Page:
Bonds are debt securities similar in function to IOUs. Governments, agencies and companies all issue bonds, in essence taking out a loan for a specified amount of time. The bondholder receives periodic fixed payments — called coupons — until the issuer repays the bond in full. A handful of bonds, called zero-coupon bonds, do not pay periodically, but are issued at a deep discount to face value and are ultimately repaid at face value.
Bond payments are based on the terms of the issue, among which are duration of the bond, the interest rate environment and credit ratings. Independent ratings agencies determine the creditworthiness of bond issuers, assigning each issuer a rating (however, not all bonds are rated). The interest rate environment at the time of issuance also plays a role in determining bond payments; however, changes in rates or credit ratings don’t change the payments once established. Changes in rates or credit ratings do, however, affect the value of the bonds after they’re issued.
Below are the different types of bonds available to the majority of investors.
U.S. Department of the Treasury
Highly rated, backed by the full faith and credit of the U.S. government.
Bond rating depends on company’s solvency and prospects.
Government agencies, non-governmental enterprises, some banks
Bonds issued against a pool of existing mortgages; many agency mortgages from government agencies and non-governmental entities are backed by the U.S. government.
U.S. state and local governments
Ratings depend on fiscal health of issuer; income from these bonds is often free of federal tax and some state taxes as well, depending on the issuer.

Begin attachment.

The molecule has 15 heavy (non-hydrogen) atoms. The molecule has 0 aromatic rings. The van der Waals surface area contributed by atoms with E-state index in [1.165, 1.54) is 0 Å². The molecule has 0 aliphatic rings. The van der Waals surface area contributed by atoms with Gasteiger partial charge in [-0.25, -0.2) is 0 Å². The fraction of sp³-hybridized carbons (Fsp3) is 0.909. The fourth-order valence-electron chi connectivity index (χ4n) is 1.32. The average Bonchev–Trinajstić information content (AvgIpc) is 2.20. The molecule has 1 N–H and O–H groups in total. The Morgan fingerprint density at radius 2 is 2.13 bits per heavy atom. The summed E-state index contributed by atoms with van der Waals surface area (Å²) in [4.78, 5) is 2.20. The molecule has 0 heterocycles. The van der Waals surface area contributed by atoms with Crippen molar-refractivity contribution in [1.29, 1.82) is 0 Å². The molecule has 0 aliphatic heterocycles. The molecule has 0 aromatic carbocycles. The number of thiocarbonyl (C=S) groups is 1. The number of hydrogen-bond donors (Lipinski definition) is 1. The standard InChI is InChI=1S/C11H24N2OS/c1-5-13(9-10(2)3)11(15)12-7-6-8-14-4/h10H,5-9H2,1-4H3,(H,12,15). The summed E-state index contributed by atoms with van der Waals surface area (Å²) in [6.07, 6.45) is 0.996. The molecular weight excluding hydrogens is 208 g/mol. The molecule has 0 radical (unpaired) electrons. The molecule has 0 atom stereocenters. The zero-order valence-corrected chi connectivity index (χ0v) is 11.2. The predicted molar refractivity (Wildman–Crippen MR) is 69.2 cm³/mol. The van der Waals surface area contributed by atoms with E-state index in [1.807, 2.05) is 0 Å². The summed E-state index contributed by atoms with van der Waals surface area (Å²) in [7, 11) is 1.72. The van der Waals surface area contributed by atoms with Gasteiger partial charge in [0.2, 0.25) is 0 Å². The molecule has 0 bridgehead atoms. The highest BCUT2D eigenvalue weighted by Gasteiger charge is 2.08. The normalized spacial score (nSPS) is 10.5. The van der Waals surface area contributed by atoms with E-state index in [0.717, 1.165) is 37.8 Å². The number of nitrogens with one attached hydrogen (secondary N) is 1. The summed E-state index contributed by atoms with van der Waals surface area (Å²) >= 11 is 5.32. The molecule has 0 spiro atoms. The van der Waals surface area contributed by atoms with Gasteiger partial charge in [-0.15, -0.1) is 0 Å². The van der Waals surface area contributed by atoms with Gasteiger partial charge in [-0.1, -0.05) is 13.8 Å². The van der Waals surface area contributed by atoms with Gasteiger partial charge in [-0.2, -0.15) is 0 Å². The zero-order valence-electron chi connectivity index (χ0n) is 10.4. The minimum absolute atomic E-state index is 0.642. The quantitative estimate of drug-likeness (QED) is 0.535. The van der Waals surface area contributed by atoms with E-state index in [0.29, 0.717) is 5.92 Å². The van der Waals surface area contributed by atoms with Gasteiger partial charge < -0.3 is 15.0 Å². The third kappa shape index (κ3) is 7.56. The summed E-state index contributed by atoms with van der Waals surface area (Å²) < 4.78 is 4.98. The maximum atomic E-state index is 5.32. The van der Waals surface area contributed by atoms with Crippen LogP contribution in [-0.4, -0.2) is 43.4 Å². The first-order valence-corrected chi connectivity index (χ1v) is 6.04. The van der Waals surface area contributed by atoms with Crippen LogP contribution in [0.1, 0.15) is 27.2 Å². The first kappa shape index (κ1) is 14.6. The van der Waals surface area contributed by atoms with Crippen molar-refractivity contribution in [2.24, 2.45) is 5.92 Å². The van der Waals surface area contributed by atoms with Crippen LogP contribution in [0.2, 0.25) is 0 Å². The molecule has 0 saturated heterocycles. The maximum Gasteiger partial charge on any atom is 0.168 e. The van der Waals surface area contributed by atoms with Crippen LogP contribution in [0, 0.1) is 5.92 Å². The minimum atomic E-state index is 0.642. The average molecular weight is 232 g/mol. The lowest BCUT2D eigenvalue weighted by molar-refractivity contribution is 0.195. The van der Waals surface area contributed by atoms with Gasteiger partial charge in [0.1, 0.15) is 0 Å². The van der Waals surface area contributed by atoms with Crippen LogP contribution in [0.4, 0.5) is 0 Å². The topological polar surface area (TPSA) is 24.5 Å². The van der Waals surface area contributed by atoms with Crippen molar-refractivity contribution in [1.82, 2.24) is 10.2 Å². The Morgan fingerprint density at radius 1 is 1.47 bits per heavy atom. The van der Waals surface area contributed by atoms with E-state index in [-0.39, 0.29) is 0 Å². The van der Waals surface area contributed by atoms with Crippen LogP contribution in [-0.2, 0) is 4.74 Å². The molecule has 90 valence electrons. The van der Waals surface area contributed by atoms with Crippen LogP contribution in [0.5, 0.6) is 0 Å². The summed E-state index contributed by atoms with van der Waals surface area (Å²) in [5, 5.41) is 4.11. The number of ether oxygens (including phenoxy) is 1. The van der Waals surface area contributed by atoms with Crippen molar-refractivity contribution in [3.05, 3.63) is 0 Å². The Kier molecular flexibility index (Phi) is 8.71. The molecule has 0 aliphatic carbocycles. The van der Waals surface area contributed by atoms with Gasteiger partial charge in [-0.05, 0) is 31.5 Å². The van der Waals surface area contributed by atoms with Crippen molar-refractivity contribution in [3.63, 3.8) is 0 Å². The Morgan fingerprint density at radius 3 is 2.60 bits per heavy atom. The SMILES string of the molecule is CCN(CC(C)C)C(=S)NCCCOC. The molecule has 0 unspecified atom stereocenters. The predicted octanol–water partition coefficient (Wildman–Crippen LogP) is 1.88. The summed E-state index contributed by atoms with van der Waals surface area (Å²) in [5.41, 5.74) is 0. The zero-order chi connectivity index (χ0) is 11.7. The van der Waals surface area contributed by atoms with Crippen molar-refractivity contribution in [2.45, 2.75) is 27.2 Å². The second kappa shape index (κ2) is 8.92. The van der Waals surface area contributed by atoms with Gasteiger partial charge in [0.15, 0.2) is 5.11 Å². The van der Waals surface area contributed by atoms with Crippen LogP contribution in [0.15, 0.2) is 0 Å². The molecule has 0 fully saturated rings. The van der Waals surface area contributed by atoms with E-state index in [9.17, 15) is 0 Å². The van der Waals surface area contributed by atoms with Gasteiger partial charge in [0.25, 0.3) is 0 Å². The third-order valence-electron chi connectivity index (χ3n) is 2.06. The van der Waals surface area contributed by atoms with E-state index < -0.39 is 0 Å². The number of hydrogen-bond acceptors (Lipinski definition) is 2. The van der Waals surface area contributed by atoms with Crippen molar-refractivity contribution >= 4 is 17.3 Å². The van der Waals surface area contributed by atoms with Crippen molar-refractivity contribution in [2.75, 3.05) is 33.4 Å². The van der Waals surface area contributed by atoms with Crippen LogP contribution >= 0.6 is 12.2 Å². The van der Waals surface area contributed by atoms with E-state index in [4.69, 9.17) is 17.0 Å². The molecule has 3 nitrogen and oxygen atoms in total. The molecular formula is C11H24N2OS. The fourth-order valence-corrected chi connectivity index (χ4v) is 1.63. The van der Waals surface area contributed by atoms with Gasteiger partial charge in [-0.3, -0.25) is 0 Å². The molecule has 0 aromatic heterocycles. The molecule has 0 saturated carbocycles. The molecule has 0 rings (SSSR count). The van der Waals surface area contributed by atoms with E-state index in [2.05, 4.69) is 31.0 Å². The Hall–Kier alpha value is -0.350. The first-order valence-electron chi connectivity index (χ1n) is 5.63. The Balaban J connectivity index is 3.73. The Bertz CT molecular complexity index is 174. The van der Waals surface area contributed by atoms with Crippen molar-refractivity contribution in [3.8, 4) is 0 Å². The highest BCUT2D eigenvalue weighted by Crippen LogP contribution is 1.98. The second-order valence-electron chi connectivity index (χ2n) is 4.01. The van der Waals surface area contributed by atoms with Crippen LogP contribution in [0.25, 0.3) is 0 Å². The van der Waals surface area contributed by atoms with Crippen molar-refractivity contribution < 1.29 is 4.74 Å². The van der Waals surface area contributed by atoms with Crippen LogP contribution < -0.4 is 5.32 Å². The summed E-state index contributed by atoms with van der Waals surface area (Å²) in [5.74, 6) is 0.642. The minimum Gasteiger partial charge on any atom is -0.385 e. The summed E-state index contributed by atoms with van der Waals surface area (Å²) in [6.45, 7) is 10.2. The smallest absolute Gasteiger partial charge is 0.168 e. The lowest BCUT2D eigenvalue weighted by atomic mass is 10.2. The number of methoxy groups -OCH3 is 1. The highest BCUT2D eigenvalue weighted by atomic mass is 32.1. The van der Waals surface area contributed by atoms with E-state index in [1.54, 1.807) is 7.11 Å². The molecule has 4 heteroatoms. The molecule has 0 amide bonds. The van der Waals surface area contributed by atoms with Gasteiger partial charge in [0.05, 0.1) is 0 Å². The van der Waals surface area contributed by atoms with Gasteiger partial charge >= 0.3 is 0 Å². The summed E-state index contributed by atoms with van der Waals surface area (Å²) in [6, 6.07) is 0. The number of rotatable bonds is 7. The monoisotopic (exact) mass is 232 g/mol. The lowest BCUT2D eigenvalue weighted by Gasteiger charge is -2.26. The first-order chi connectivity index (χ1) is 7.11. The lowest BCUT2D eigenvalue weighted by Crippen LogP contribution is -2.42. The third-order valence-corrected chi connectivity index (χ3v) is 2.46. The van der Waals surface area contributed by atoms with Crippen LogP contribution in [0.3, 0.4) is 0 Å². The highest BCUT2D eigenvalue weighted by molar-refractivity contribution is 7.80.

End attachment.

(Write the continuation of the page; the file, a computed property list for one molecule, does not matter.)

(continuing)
Banks and companies
Bonds issued against a pool of loans, such as auto loans or credit cards.
Bonds issued by foreign governments; may be in dollars or local currency.
Developing-country governments and corporates
Issued by governments, government-related entities and corporates in emerging markets across the world, mostly in dollars or local currency.
Also known as ”junk bonds,” these are issued by companies with low credit ratings. While they generally offer a higher yield than investment-grade bonds, high-yield bonds also carry a higher risk of default.
Investments are not FDIC-insured, nor are they deposits of or guaranteed by a bank or any other entity, so they may lose value.
Investors should carefully consider investment objectives, risks, charges and expenses. This and other important information is contained in the fund prospectuses and summary prospectuses, which can be obtained from a financial professional and should be read carefully before investing.
The return of principal for bond funds and for funds with significant underlying bond holdings is not guaranteed. Fund shares are subject to the same interest rate, inflation and credit risks associated with the underlying bond holdings.
Statements attributed to an individual represent the opinions of that individual as of the date published and do not necessarily reflect the opinions of Capital Group or its affiliates. This information is intended to highlight issues and not to be comprehensive or to provide advice.